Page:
I’m predictable as a moth to a flame: give me a book about a city slicker tossing it all for life in the country, and I’m all over it. Never mind that I hate bugs and don’t really like being outdoors. I’ve got my country living fantasies, and I can’t resist a back-to-the-land book, so when I was asked to review Rurally Screwed: My Life Off the Grid With the Cowboy I Love, I said yes and yes. In it, author Jessie Knadler goes for it: to be with cowboy Jake, she ditches her very urbane life as a magazine editor in New York for chicken raising, studying the Bible, and making moonshine in the country.
Jessie meets Jake at a rodeo she’s covering for work, and the extremes of bull-riding she witnesses make a decent metaphor for her own highs and lows in moving to the country with Jake. The story gallops along, and while she flies high living with a man who she admires and adores, Jessie also lands flat on her back trying to navigate the precarious edge between adapting to her new community and retaining some identity of her own. Jake only has one real flaw in this book, but it’s a biggie so we’ll let it go, and that’s his apparent oblivion to her struggle on that edge.
She makes her way, of course, and comes out wiser for it, just like we do. Meanwhile, we get to watch her erratic ride, which she describes in a voice that is at once caustic, warm-hearted, and laugh-out-loud funny. The book takes an incisive slice into both city and country living, and denizens of both walks of life would enjoy it.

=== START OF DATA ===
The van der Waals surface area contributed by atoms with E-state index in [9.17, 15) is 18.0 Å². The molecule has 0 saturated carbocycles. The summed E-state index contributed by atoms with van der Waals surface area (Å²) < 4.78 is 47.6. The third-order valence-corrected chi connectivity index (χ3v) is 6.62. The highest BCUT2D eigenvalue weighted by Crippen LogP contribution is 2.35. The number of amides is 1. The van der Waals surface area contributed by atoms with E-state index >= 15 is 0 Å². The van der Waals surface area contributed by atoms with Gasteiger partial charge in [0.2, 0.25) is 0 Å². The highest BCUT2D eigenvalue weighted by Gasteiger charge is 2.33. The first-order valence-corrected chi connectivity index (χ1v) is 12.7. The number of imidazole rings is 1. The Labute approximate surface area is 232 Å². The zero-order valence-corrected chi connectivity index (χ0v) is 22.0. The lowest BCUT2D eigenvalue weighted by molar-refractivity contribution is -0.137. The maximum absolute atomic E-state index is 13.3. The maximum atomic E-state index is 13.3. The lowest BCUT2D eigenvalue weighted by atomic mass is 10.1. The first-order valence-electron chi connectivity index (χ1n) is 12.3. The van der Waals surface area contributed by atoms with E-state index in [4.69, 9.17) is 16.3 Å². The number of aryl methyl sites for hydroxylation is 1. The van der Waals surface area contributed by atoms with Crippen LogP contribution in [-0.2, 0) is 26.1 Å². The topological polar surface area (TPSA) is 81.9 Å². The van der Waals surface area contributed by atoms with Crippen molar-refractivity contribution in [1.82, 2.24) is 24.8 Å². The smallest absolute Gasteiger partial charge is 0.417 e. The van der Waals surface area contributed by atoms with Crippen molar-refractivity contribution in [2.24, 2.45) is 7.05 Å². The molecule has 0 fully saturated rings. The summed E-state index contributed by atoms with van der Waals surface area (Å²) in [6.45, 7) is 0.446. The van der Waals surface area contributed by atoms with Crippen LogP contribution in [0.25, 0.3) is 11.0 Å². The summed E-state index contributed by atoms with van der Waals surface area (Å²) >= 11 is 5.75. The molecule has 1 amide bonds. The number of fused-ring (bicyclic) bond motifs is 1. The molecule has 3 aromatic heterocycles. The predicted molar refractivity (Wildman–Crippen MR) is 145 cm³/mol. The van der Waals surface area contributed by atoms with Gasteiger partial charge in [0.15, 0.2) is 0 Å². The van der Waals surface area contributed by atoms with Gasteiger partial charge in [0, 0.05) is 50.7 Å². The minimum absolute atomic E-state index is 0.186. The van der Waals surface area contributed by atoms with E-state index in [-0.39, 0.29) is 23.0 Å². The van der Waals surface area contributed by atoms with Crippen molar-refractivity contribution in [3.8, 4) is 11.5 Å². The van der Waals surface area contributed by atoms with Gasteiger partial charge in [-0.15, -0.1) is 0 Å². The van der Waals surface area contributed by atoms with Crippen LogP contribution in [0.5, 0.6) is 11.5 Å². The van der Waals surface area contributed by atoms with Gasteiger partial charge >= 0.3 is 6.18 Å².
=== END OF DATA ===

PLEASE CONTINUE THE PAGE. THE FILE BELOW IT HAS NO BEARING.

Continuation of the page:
One personal note before I sign off, and that’s that I found the very first part of the book kind of uncomfortable to read. It was perfectly well-written, and it isn’t long, but the empty feelings that characterize Jessie’s life as a single woman before she met Jake really do reveal a hard time. I’m married now, and my trials as a mother of three are so alien to the ones I had before meeting my husband that I rarely think about those earlier times. Plus singledom was hardly all bad for me, as I’m sure it wasn’t for Jessie either. But reading about her single life had the unexpected upside of reminding me why I really am so much happier now that I’m hooked up to the right man, and I was glad for the chance to lift my head up long enough to appreciate the challenges of another stage of life.
A bonus of reading Rurally Screwed, which might be a perfect summer read, is that you can keep up with Jessie through her blog which, predictably, is quite a lot of fun.